One of the major new policies of the post-war consensus encouraged the co-operation of employers and their workforces to create a mutually beneficial working environment and avoid the strikes and disputes of the 20s and 30s. The government created the British Productivity Council (BPC) to smooth industrial relations and sponsored a number of dramatised documentaries to promote interclass unity. With this potentially rather dry remit, talented directors created some highly imaginative and artistic works.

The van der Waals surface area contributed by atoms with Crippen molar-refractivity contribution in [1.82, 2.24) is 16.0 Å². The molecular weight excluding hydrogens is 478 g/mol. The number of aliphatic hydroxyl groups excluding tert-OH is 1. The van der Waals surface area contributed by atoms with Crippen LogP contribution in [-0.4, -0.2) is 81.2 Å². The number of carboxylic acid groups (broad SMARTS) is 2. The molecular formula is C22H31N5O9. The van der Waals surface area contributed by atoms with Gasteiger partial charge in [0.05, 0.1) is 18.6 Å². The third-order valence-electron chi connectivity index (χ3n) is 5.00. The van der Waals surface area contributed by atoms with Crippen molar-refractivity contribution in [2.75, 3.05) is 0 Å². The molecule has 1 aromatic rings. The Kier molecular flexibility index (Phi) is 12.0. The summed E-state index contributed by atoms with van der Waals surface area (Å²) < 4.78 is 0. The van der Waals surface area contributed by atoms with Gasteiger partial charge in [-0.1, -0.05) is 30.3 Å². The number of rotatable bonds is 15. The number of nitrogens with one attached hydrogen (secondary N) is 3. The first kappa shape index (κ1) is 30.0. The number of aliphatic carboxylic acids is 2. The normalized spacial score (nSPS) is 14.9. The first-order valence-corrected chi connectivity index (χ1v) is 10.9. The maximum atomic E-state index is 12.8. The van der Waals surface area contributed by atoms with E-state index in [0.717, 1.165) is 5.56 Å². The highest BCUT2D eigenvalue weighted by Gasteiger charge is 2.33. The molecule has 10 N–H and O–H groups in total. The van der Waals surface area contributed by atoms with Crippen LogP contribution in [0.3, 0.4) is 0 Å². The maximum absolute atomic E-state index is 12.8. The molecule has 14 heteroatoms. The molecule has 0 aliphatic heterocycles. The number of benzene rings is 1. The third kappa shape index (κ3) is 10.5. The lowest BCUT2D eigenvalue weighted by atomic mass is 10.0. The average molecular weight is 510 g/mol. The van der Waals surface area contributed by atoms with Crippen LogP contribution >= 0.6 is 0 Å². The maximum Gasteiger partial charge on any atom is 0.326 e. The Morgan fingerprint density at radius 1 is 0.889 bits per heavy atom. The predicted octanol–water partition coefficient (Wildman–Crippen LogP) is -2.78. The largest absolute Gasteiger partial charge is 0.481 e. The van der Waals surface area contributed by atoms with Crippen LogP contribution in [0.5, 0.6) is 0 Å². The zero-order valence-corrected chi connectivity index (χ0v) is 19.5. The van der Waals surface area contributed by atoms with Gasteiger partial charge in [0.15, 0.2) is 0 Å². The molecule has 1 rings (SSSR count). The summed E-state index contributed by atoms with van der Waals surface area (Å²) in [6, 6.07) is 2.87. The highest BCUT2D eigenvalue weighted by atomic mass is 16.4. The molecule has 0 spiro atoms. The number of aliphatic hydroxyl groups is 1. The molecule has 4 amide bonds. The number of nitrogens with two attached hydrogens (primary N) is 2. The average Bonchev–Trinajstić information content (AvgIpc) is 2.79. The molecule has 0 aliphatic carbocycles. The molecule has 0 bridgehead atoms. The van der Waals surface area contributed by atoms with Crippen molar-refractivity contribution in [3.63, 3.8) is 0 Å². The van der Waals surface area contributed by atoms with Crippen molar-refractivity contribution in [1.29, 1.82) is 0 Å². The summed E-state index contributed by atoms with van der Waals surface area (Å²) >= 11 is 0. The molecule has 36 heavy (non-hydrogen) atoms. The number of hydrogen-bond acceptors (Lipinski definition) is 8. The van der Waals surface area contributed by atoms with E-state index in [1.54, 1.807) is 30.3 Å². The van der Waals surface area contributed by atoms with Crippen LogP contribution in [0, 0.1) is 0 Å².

We Can Work It Out features some of the best BPC films. Views on Trial (c1954) puts a man accused of inciting attitudes against change and progress before the judge, while Bill Treacher (Eastenders’ Arthur Fowler) stars in Clash at Forsyth’s (1973), demonstrating the problems that occur when big decisions are made without consulting employees. The fear of machinery leading to unemployment is a common concern, as seen in the vibrant animation Productivity Primer (1964). Alongside BPC films, the Mediatheque is also adding a number of National Coal Board Films focusing on manager-employee relations, such as Peter Pickering’s Nobody’s Face (1966), a wonderful semi-improvised farce showing trouble at the coalface. Meanwhile, feature films (I’m All Right Jack, The Man in the White Suit) and TV drama (Leeds United!, The Rag Trade) show how bosses and employees have attempted to ‘work it out’ over the years.